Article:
The FBI has rescinded health benefits that it says were mistakenly given to the same-sex partner of an agent after the couple wed in Massachusetts.

Katy Gossman (search), an agent with the FBI in New Haven, received an e-mail from the bureau informing her that her wife, Kristin, would be removed from her health plan.

FBI spokesman Bill Carter said Tuesday the approval had been a mistake and an oversight. The U.S. government does not allow same-sex spousal benefits, Carter said.

The couple, who live in Meriden, Conn., had been receiving spousal benefits since May 30, Katy Gossman said. They were wed after gay marriage became legal in Massachusetts in May.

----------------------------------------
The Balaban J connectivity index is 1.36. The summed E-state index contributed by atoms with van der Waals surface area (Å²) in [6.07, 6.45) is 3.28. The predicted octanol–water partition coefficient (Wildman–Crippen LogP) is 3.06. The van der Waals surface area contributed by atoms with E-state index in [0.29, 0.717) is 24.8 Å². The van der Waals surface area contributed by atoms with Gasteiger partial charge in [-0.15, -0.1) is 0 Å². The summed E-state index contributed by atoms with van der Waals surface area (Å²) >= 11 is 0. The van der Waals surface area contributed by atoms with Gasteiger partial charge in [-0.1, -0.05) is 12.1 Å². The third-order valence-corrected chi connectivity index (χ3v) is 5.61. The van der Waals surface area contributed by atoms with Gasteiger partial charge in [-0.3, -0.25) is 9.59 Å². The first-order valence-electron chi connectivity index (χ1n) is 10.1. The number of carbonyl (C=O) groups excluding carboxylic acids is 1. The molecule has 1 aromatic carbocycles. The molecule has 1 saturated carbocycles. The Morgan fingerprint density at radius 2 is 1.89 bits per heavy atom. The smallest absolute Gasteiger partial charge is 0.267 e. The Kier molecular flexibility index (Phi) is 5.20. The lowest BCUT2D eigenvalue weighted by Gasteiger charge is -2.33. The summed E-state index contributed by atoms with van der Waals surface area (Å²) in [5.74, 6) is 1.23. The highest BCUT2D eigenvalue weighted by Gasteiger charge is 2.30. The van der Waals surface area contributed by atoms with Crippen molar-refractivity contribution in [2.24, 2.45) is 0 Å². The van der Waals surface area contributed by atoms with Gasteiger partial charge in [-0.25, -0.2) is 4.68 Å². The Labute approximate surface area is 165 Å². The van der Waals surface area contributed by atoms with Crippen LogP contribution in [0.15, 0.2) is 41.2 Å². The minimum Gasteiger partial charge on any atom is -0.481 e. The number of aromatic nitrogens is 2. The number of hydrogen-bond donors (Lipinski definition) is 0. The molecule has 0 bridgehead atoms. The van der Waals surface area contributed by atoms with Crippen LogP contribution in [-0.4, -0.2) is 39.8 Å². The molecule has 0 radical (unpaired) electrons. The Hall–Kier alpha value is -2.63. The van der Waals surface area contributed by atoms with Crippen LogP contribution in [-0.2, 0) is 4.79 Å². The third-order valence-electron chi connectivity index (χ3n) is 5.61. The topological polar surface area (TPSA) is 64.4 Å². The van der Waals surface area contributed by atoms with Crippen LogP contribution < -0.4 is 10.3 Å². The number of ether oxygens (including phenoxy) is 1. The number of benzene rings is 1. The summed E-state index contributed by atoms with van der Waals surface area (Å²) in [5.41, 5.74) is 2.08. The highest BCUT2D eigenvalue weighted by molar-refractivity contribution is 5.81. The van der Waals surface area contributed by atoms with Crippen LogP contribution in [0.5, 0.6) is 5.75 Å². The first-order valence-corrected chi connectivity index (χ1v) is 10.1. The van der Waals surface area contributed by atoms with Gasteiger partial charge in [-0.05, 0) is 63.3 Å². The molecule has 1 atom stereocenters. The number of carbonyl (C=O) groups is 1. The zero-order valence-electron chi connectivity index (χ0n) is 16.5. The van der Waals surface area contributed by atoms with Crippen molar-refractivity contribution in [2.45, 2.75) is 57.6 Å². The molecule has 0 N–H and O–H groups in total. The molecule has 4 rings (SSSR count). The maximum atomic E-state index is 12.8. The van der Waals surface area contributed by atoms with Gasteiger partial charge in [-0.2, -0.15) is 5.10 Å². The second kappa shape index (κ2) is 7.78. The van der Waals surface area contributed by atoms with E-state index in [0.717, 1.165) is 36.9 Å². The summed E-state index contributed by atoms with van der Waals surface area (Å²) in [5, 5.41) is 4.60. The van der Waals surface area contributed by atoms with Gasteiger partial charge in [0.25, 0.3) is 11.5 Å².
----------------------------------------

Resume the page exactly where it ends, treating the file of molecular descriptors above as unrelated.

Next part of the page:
Katy Gossman sent a copy of her marriage license to FBI (search) headquarters in Washington, D.C., seeking benefits for Kristin, whom she listed as her spouse. She also said the New Haven office called FBI headquarters to give them a "heads up" about the situation.

"I didn't try to hide it," Katy Gossman, 40, said Tuesday.

Kristin Gossman, 38, is a full-time student and had no health benefits before their marriage, Katy Gossman said. The Gossmans have not decided whether to fight the decision.

Connecticut Attorney General Richard Blumenthal (search) has said that state law does not allow for same-sex marriages, but he declined to say whether Connecticut will recognize marriage licenses issued to gay couples in Massachusetts.

The Gossmans are among eight couples who have filed a lawsuit challenging a 1913 Massachusetts law that was used to block other out-of-state couples from marrying in the state.

Massachusetts Gov. Mitt Romney (search) has said that any gay marriages involving out-of-state couples would be declared void.